One final thing, Hillary Clinton gave an interview to Terry Gross, former Obama fangirl extraordinaire, the other day.  It got a little testy about half way through when Gross started pushing her on same-sex marriage.  Hillary talks primarily about her four years as SOS and seems to think that Edward Snowden had other options to spill the beans.  I’d have to differ with her there though.  Snowden had superuser privileges.  Anything he revealed while he was still in the US would trace right back to him very quickly.  You don’t give su privileges to many people, or at least I don’t think the NSA and its contractors would.  I could be wrong about that.  It seems a little sloppy to allow one person to download massive amounts of information and have no one notice.

Given the reaction of the Obama administration to leakers, I think Snowden did the only thing he could have done and I’m not unhappy that he did it.  I meet people everyday who are pretty non-political who are keenly aware of what Snowden revealed and they are not happy to know that the government has so much information on them.  Until Snowden, the conversation about spying on Americans was tepid at best.  Hillary should know by now that timing is everything.  Snowden forced door open and let the sunshine in a lot more quickly than some politicians might have found convenient but he sure did get their attention, didn’t he?  No putting the genie back in the bottle now or slowing that genie down now.

Ok, enough with the foreign policy stuff.  What about domestic issues?  I want to hear about that now.  No time like the present.  Let’s not put it off any longer.

 

More Obama Privacy Creepiness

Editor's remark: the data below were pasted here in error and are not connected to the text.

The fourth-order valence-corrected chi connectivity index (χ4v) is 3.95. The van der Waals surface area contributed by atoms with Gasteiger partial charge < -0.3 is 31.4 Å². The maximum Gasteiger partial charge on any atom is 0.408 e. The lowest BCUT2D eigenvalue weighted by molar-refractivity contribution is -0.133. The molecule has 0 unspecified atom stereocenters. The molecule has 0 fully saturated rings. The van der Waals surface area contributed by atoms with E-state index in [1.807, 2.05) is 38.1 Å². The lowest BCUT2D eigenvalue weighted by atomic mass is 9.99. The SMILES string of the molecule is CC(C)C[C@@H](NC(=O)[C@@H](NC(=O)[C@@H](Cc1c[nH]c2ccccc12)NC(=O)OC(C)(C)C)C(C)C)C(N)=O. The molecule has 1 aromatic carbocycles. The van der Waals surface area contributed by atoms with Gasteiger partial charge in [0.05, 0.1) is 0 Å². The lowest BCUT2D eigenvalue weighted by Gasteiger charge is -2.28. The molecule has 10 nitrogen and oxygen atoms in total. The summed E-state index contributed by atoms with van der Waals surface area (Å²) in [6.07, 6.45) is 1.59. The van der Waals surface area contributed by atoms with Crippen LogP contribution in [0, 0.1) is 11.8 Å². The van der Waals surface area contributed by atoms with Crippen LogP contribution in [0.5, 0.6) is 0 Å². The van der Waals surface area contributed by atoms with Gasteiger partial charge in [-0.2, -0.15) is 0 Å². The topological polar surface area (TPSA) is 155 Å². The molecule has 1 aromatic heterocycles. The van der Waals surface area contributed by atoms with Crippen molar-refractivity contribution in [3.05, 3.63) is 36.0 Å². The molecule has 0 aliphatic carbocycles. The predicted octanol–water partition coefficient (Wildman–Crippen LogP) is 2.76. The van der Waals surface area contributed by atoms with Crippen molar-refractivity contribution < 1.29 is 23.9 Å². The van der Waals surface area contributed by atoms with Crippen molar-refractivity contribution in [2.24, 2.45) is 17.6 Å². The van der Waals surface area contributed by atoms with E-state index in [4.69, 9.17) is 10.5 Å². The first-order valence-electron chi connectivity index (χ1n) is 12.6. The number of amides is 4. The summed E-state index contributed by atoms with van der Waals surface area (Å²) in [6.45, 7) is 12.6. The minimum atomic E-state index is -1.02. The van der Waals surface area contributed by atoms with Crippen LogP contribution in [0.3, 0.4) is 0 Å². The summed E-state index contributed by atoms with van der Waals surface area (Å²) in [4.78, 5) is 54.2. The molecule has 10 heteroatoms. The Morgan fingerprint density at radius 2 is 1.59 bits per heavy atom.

Hooliganism moves online at The Cave in Chicago, sucking up your private information and harassing your friends

There’s nothing surprising (at least to Clintonistas) that the Obama campaign has been using peer pressure and psychological manipulation to herd Democrats.  But in light of Snowden’s revelations about the extent to the NSA’s reach into our private lives, the Obama campaign’s tactics are deeply disturbing.  If you got an email from a suspicious sender asking you to surrender your address book and a lot of private information so he can harass your friends, you’d quickly change all your passwords and turn on two-step verification.  But when it’s some 20 something Obama fan boy in a cave in Chicago doing it, we’re supposed to trust them?

I don’t think so.  

Anyway, listen to the Terry Gross  interview with Jonathan Alter and think to yourself how different this sounds now than it would have a month ago.  Who believes that the information gathering, retention and mining stopped after the election?  I have bridge in Brooklyn…

Who or what is Snowden?

The leaker identifies himself.  Or does he?

Maybe he’s a metaphor for virtue or humanity made mortal by conscienceless militaristic flak and ultimately destroyed by Milo Minderbinder’s greedy capitalism.